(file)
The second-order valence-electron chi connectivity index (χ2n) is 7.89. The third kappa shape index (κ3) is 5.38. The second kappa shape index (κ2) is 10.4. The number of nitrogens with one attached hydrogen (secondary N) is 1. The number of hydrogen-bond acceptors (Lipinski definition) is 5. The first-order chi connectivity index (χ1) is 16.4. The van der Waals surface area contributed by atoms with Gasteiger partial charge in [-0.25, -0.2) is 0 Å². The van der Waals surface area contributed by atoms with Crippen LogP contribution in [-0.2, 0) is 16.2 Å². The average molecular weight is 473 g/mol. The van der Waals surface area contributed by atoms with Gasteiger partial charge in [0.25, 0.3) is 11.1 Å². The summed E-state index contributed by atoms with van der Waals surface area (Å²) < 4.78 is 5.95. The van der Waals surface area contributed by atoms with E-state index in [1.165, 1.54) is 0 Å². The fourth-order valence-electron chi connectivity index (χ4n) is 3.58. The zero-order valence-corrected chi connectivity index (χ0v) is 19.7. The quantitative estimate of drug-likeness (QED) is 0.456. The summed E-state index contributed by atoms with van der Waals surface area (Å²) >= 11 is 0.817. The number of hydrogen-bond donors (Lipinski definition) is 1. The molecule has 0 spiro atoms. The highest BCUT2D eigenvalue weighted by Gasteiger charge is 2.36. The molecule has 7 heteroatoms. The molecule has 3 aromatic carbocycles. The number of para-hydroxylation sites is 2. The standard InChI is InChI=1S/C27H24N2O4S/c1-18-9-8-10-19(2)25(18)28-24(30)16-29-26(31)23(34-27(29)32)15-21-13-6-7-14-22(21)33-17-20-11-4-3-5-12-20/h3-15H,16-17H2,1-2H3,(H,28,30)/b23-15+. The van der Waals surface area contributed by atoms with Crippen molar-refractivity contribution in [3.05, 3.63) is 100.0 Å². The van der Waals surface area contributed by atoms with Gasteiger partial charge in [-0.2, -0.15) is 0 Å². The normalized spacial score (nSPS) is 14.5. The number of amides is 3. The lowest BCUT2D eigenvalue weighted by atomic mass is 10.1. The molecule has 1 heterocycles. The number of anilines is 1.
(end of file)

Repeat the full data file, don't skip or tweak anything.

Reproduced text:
The second-order valence-electron chi connectivity index (χ2n) is 7.89. The third kappa shape index (κ3) is 5.38. The second kappa shape index (κ2) is 10.4. The number of nitrogens with one attached hydrogen (secondary N) is 1. The number of hydrogen-bond acceptors (Lipinski definition) is 5. The first-order chi connectivity index (χ1) is 16.4. The van der Waals surface area contributed by atoms with Gasteiger partial charge in [-0.25, -0.2) is 0 Å². The van der Waals surface area contributed by atoms with Crippen LogP contribution in [-0.2, 0) is 16.2 Å². The average molecular weight is 473 g/mol. The van der Waals surface area contributed by atoms with Gasteiger partial charge in [0.25, 0.3) is 11.1 Å². The summed E-state index contributed by atoms with van der Waals surface area (Å²) < 4.78 is 5.95. The van der Waals surface area contributed by atoms with E-state index in [1.165, 1.54) is 0 Å². The fourth-order valence-electron chi connectivity index (χ4n) is 3.58. The zero-order valence-corrected chi connectivity index (χ0v) is 19.7. The quantitative estimate of drug-likeness (QED) is 0.456. The summed E-state index contributed by atoms with van der Waals surface area (Å²) >= 11 is 0.817. The number of hydrogen-bond donors (Lipinski definition) is 1. The molecule has 0 spiro atoms. The highest BCUT2D eigenvalue weighted by Gasteiger charge is 2.36. The molecule has 7 heteroatoms. The molecule has 3 aromatic carbocycles. The number of para-hydroxylation sites is 2. The standard InChI is InChI=1S/C27H24N2O4S/c1-18-9-8-10-19(2)25(18)28-24(30)16-29-26(31)23(34-27(29)32)15-21-13-6-7-14-22(21)33-17-20-11-4-3-5-12-20/h3-15H,16-17H2,1-2H3,(H,28,30)/b23-15+. The van der Waals surface area contributed by atoms with Crippen molar-refractivity contribution in [3.05, 3.63) is 100.0 Å². The van der Waals surface area contributed by atoms with Gasteiger partial charge in [-0.2, -0.15) is 0 Å². The normalized spacial score (nSPS) is 14.5. The number of amides is 3. The lowest BCUT2D eigenvalue weighted by atomic mass is 10.1. The molecule has 1 heterocycles. The number of anilines is 1.